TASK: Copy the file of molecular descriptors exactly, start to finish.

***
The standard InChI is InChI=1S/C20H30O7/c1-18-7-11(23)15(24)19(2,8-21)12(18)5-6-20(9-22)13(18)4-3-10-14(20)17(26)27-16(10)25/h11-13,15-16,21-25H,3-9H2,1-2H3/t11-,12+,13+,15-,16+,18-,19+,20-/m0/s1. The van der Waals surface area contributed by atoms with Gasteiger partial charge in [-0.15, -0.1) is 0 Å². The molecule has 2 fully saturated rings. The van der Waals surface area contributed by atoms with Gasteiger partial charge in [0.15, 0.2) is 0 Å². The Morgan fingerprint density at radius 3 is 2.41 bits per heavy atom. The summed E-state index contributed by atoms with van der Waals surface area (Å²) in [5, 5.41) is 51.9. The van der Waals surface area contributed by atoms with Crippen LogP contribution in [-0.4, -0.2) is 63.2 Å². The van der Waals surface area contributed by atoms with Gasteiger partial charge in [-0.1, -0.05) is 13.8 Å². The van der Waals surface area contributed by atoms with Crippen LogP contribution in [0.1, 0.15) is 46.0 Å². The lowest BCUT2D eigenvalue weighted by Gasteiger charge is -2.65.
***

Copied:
The standard InChI is InChI=1S/C20H30O7/c1-18-7-11(23)15(24)19(2,8-21)12(18)5-6-20(9-22)13(18)4-3-10-14(20)17(26)27-16(10)25/h11-13,15-16,21-25H,3-9H2,1-2H3/t11-,12+,13+,15-,16+,18-,19+,20-/m0/s1. The van der Waals surface area contributed by atoms with Gasteiger partial charge in [-0.15, -0.1) is 0 Å². The molecule has 2 fully saturated rings. The van der Waals surface area contributed by atoms with Gasteiger partial charge in [0.15, 0.2) is 0 Å². The Morgan fingerprint density at radius 3 is 2.41 bits per heavy atom. The summed E-state index contributed by atoms with van der Waals surface area (Å²) in [5, 5.41) is 51.9. The van der Waals surface area contributed by atoms with Crippen LogP contribution in [-0.4, -0.2) is 63.2 Å². The van der Waals surface area contributed by atoms with Gasteiger partial charge in [-0.1, -0.05) is 13.8 Å². The van der Waals surface area contributed by atoms with Crippen LogP contribution in [0.1, 0.15) is 46.0 Å². The lowest BCUT2D eigenvalue weighted by Gasteiger charge is -2.65.